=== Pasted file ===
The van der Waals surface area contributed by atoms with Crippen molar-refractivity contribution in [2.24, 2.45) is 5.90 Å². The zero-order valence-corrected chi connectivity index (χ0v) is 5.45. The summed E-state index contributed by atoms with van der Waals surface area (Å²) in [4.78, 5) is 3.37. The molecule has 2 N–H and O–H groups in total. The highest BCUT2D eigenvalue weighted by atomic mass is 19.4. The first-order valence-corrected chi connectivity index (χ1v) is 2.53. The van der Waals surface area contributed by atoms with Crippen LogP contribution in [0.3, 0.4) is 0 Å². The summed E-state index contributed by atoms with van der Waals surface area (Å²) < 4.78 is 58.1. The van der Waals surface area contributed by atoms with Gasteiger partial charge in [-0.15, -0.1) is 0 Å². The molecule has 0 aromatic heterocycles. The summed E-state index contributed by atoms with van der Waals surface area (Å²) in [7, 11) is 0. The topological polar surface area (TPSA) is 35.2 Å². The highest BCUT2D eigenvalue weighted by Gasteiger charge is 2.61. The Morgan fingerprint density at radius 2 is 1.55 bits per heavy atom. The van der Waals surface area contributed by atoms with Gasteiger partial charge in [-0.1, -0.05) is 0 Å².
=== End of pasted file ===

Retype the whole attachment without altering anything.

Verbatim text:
The van der Waals surface area contributed by atoms with Crippen molar-refractivity contribution in [2.24, 2.45) is 5.90 Å². The zero-order valence-corrected chi connectivity index (χ0v) is 5.45. The summed E-state index contributed by atoms with van der Waals surface area (Å²) in [4.78, 5) is 3.37. The molecule has 2 N–H and O–H groups in total. The highest BCUT2D eigenvalue weighted by atomic mass is 19.4. The first-order valence-corrected chi connectivity index (χ1v) is 2.53. The van der Waals surface area contributed by atoms with Crippen LogP contribution in [0.3, 0.4) is 0 Å². The summed E-state index contributed by atoms with van der Waals surface area (Å²) < 4.78 is 58.1. The van der Waals surface area contributed by atoms with Gasteiger partial charge in [-0.15, -0.1) is 0 Å². The molecule has 0 aromatic heterocycles. The summed E-state index contributed by atoms with van der Waals surface area (Å²) in [7, 11) is 0. The topological polar surface area (TPSA) is 35.2 Å². The highest BCUT2D eigenvalue weighted by Gasteiger charge is 2.61. The Morgan fingerprint density at radius 2 is 1.55 bits per heavy atom. The van der Waals surface area contributed by atoms with Gasteiger partial charge in [-0.1, -0.05) is 0 Å².